Print out Meryl Streep’s Golden Globes speech and read it every day

Hands down, Meryl Streep had the best Golden Globes speech.

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In her speech accepting the Cecil B. DeMille Lifetime Achievement Award, Streep took time to honor Hollywood, foreigners, and the press, all of which she indicated were crucial to society and to the future of the political landscape. Her speech was appreciative of the different people who come together to make films and tell stories reflective of our contemporary American landscape. She honored other women. She spoke truth to power. She brought the whole damn house down.

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Here is the full transcript of her speech, which you should print out and read every day for the rest of 2017.

I love you all. You’ll have to forgive me. I lost my voice in screaming and lamentation this weekend. And I lost my mind sometime earlier this year, so I have to read.

Thank you, Hollywood Foreign Press. Just to pick up on what Hugh Laurie said: You, and all of us in this room really, belong to the most vilified segment in society right now.

Think about it: Hollywood, foreigners, and the press. But who are we and what is Hollywood anyway? It’s just a bunch of people from other places. I was born and raised and educated in the public schools of New Jersey. Viola [Davis] was born in a sharecropper’s cabin in South Carolina, came up in Central Falls, Rhode Island. Sarah Paulson was born in Florida, raised by a single mom in Brooklyn. Sarah Jessica Parker was one of seven or eight kids from Ohio. Amy Adams was born in Vicenza, Italy, and Natalie Portman was born in Jerusalem. Where are their birth certificates? And the beautiful Ruth Negga was born in Addis Ababa, Ethiopia, raised in Lon— no, Ireland, I do believe, and she’s here nominated for playing a small-town girl from Virginia. Ryan Gosling, like all the nicest people, is Canadian, and Dev Patel was born in Kenya, raised in London, and is here playing an Indian raised in Tasmania. So, Hollywood is crawling with outsiders and foreigners, and if we kick ’em all out, we’ll have nothing to watch but football and mixed martial arts (which are not the arts).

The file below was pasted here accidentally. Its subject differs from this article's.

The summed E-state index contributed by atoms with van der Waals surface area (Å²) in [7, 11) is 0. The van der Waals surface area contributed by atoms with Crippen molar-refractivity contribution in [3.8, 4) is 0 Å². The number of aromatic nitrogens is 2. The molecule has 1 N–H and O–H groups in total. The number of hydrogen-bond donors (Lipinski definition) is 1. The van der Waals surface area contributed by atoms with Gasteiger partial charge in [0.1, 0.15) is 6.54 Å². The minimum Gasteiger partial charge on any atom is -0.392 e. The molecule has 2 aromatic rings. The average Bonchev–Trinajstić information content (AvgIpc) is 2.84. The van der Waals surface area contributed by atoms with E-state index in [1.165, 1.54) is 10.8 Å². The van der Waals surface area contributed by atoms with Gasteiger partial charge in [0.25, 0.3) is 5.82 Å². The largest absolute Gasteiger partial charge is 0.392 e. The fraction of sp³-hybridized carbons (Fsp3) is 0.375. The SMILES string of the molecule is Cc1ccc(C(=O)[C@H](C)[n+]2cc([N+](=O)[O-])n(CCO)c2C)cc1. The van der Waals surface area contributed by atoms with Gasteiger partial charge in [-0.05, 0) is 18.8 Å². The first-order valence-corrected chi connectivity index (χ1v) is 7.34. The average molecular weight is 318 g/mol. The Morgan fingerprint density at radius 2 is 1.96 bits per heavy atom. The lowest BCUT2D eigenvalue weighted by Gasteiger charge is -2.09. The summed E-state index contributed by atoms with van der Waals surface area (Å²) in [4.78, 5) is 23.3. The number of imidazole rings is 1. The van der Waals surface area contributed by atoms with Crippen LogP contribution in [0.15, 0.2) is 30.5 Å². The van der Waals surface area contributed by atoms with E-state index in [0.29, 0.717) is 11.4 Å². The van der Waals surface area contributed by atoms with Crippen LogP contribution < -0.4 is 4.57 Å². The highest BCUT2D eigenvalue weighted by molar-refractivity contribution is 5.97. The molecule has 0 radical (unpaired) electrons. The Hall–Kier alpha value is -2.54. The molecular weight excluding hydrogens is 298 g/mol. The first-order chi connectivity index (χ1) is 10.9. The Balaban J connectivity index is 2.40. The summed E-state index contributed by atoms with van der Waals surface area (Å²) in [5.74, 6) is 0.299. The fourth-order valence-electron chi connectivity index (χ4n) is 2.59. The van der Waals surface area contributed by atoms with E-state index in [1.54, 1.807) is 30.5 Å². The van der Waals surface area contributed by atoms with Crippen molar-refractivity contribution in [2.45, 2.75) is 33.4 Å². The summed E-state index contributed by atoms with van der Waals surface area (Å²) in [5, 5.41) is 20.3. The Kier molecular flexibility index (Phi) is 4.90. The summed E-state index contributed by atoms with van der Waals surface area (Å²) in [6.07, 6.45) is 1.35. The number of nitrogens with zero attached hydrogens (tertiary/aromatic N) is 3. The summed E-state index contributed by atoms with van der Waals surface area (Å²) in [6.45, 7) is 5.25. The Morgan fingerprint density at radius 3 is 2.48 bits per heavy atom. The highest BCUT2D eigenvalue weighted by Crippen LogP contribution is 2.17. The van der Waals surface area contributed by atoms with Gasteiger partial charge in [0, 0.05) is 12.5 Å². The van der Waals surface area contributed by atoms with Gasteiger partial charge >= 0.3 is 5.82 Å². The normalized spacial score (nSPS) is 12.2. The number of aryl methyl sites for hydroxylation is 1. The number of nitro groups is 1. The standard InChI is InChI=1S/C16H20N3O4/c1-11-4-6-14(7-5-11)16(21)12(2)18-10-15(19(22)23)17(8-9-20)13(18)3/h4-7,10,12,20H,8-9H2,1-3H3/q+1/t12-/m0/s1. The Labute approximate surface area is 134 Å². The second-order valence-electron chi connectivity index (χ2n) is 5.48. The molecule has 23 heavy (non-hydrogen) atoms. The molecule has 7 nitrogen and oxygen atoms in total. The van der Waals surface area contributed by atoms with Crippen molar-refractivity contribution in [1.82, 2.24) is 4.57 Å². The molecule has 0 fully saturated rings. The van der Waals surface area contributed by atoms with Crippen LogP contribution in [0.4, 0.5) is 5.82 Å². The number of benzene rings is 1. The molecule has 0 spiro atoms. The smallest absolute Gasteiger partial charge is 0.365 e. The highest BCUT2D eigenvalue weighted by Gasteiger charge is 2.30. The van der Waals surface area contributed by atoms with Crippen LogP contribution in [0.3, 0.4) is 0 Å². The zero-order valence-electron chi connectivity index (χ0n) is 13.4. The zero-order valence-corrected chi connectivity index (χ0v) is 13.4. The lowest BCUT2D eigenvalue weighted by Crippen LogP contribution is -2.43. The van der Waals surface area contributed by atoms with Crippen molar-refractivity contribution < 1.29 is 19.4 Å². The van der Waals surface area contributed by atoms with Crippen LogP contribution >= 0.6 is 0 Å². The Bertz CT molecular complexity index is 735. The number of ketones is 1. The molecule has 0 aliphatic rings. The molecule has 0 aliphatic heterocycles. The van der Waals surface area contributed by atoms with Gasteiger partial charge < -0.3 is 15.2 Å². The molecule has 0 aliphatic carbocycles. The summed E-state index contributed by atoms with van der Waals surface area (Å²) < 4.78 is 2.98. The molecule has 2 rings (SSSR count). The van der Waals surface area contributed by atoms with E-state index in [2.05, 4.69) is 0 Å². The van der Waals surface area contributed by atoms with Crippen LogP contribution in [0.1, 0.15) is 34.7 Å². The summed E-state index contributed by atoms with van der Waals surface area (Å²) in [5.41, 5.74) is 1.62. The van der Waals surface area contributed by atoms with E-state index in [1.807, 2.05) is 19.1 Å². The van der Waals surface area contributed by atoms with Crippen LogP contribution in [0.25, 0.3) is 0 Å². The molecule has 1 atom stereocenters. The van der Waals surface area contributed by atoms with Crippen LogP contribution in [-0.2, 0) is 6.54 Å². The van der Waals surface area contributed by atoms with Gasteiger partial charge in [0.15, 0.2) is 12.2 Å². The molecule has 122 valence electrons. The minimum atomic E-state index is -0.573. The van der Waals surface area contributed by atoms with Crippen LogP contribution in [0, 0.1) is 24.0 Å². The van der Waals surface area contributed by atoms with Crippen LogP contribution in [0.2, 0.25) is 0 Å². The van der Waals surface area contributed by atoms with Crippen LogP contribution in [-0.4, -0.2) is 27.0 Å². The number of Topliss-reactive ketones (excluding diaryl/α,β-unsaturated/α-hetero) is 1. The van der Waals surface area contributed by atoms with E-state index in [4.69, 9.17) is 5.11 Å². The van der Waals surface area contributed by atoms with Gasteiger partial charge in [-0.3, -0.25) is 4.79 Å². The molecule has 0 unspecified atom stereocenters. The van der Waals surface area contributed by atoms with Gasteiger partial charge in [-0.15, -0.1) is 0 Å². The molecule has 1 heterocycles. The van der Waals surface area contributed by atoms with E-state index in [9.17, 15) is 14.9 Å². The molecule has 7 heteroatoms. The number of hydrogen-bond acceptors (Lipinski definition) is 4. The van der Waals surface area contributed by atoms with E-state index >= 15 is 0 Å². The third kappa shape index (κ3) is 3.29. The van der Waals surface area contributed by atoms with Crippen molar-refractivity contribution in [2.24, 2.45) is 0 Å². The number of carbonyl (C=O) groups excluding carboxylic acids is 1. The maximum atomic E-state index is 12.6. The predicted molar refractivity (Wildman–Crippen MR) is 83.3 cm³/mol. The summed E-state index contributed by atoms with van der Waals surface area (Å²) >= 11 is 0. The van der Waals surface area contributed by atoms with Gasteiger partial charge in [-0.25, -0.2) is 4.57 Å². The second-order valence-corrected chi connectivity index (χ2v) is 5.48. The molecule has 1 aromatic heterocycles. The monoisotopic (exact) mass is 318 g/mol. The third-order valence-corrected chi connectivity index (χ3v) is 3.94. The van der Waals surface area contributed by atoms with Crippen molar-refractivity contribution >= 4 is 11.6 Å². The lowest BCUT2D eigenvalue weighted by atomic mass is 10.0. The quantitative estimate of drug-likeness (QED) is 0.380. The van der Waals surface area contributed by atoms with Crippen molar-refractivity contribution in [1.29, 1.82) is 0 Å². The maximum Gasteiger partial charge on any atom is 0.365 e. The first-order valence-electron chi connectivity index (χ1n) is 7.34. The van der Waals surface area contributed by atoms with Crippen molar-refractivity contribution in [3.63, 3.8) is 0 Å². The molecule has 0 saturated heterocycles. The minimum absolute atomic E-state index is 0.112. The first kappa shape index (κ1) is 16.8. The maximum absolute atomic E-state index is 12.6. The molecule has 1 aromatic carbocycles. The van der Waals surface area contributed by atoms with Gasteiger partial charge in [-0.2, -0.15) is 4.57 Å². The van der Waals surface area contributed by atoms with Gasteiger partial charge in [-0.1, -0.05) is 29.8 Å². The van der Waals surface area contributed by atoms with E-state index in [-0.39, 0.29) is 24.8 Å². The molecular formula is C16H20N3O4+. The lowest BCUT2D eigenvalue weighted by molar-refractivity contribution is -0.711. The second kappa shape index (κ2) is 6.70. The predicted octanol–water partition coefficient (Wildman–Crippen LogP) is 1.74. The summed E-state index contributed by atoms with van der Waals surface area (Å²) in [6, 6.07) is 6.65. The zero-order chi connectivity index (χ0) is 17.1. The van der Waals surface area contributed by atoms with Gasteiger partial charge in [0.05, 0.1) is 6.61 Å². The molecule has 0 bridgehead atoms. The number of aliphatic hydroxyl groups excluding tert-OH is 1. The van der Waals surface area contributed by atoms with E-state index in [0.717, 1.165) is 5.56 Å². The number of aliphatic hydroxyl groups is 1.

An actor’s only job is to enter the lives of people who are different from us and let you feel what that feels like. There were many, many, many powerful performances this year that did exactly that. Breathtaking, compassionate work. But there was one performance this year that stunned me. It sank its hooks in my heart, not because it was good — there was nothing good about it — but it was effective and it did its job. It made its intended audience laugh and show their teeth. It was that moment when the person asking to sit in the most respected seat in our country imitated a disabled reporter, someone he outranked in privilege, power and the capacity to fight back. It kind of broke my heart when I saw it, and I still can’t get it out of my head because it wasn’t in a movie. It was real life. And this instinct to humiliate, when it’s modeled by someone in the public platform, by someone powerful, it filters down into everybody’s life because it kind of gives everybody permission to do the same thing. Disrespect invites disrespect. Violence incites violence. When the powerful use their position to bully others, we all lose.

OK, this brings me to the press. We need the principled press to hold power to account, to call them on the carpet for every outrage. That’s why our founders enshrined the press and its freedoms in our Constitution. So, I only ask the famously well-heeled Hollywood Foreign Press and all of us in our community to join me in supporting the committee to protect journalists because we’re going to need them going forward and they’ll need us to safeguard the truth.

One more thing. Once, when I was standing around on the set one day, whining about something — we were going to work through supper or the long hours — Tommy Lee Jones said to me, “Isn’t it such a privilege, Meryl? To be an actor?” Yeah, it is, and we have to remind each other of the privilege and the responsibility of the act of empathy. We should all be very proud of the work Hollywood honors here tonight.

As my friend, the dear departed Princess Leia, said to me once: “Take your broken heart and make it into art.” Thank you.

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There is nothing more to say other than this: Thank you, Meryl Streep.

Before you go, check out our slideshow below.

Golden Globes 2017 speeches slideshow
Image: Getty Images


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